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AP Calculus AB & BC: Help and Review17 chapters | 160 lessons

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Lesson Transcript

Instructor:
*Laura Pennington*

Laura has taught collegiate mathematics and holds a master's degree in pure mathematics.

This lesson will show how to find the derivative of the square root of x. We will then look at two different ways to check our work: one involving limits and the other involving integrals.

We want to find the derivative of the square root of *x*. To get started, we need to be aware that the square root of *x* is the same as *x* raised to the power of 1/2. In general, we know that the *n*th root of *x* is equal to *x* raised to the power of 1/*n*. Since the square root of *x* is the second root of *x*, it is equal to *x* raised to the power of 1/2.

You may be wondering why we want to think of the square root of *x* in this way. Well, as it turns out, we have a nice formula we can use to find the derivative of *x**a*.

Thus, if we think of the square root of *x* as *x* 1/2, then we can use the formula to find the derivative.

The formula gives that the derivative of the square root of *x* is (1/2)*x* -1/2. This can be written in a few different forms:

There are a couple different ways that we can check our work when dealing with derivatives. The first deals with the definition of a derivative using limits.

We can use this definition to check our work. In doing so, we should get the same result as we did when using the formula. We start by letting *f*(*x*) = sqrt(*x*), and we plug in accordingly.

Now we want to find the limit as *h* approaches 0. One way of evaluating a limit is by plugging the number that *h* is approaching in for *h*. However, in this case, we would be plugging in 0 for *h*. Can you see why we can't do that? If you are thinking that we can't plug in 0 for *h* because that would create a zero denominator, then you are correct! Therefore, we are going to manipulate the limit to get it into a form where we can plug in 0 for *h* without creating an undefined expression. We will multiply it all by a version of the number 1:

Remember, we didn't change the limit since we ultimately just multiplied it by one. Also, notice that we now are able to plug in zero for *h* without creating a zero denominator or an undefined expression. Let's do just that to find the limit and, in the process, find the derivative of the square root of *x*. Once we plug 0 in for *h*, our equation becomes:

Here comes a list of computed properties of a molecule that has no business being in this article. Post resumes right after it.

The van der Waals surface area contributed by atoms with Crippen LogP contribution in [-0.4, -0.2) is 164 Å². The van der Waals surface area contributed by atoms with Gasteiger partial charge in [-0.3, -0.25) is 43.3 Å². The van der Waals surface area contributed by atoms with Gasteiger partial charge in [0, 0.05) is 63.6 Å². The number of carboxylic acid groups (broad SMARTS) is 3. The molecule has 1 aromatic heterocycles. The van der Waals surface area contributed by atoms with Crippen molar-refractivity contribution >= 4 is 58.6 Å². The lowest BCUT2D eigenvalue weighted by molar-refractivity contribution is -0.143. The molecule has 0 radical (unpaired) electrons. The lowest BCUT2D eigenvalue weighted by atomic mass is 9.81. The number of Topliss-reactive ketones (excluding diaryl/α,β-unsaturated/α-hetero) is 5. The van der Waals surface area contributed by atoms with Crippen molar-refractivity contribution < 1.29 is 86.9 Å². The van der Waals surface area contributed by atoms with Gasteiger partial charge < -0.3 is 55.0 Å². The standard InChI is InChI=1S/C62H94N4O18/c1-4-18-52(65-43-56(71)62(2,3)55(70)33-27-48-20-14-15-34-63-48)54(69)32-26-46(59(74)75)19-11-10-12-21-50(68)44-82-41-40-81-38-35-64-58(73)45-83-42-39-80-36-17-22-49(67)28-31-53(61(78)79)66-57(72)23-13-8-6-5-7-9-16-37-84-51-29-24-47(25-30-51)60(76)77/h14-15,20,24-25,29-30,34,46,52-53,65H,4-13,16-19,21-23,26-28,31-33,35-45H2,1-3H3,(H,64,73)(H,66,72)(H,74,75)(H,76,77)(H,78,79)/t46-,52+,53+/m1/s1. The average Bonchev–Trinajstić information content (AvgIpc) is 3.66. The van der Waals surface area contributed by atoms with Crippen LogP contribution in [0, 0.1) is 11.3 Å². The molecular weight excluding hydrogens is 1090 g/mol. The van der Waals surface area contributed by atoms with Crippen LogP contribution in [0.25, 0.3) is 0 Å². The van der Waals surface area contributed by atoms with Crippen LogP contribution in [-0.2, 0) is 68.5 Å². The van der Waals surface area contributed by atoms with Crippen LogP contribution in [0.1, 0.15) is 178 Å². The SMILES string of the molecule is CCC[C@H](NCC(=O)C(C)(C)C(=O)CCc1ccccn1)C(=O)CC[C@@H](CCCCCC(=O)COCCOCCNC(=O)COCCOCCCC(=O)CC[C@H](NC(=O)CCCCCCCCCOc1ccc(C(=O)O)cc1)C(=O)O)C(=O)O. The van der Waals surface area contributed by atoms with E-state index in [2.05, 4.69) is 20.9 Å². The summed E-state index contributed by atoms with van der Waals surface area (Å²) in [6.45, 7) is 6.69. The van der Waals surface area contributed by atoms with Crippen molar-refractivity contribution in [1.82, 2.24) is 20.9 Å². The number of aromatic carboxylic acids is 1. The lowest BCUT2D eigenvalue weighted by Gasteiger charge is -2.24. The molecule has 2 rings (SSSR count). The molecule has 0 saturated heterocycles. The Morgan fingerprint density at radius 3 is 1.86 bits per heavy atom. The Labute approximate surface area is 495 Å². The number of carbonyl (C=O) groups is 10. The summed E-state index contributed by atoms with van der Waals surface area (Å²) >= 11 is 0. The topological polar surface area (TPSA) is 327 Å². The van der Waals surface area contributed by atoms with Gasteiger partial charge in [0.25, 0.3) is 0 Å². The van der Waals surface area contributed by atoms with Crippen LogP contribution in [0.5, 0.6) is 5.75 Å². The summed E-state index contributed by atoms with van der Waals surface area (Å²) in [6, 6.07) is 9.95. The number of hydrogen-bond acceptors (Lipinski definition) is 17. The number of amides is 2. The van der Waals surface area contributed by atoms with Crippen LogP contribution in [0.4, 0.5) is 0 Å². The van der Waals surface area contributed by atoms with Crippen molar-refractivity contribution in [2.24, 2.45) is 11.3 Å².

See, the derivative of the square root of *x* is (1/2)*x* -1/2, which is exactly what we got when we used the formula. Phew! This is good news! It means that we did our work correctly.

Another way to check our work is by using integrals. **Integrals** are called anti-derivatives, and they basically undo derivatives. That is, if *a* is the derivative of *b*, then the integral of *a* is *b* + *C*, where *C* is a constant.

This tells us that in our example, since the derivative of sqrt(*x*) is (1/2)*x* -1/2, it should be the case that the integral of (1/2)*x* -1/2 is sqrt(*x*) + *C*, where *C* is a constant. You may not be familiar with integrals yet, but that's okay. We are lucky enough to have two easy to follow facts that will allow us to find the integral of (1/2)*x* -1/2.

1.) The integral of a constant times a function is that constant times the integral of the function.

2.) The formula for the integral of *x* *n* is equal to:

Using these two rules, we can find the integral of (1/2)*x* -1/2, and verify that it is sqrt(*x*) + *C*, where *C* is a constant. This will allow us to check that we did our work correctly.

Just as we hoped, we see that the integral of (1/2)*x* -1/2 is sqrt(*x*) + *C*, where *C* is a constant. Great! Once again, our work checks out.

When working with derivatives, both the function of derivatives using limits and integrals are extremely useful for making sure that we did our work correctly.

Study the lesson thoroughly and retain enough information to confidently:

- Solve for the derivative of the square root of x
- Utilize integrals to check one's work

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AP Calculus AB & BC: Help and Review17 chapters | 160 lessons

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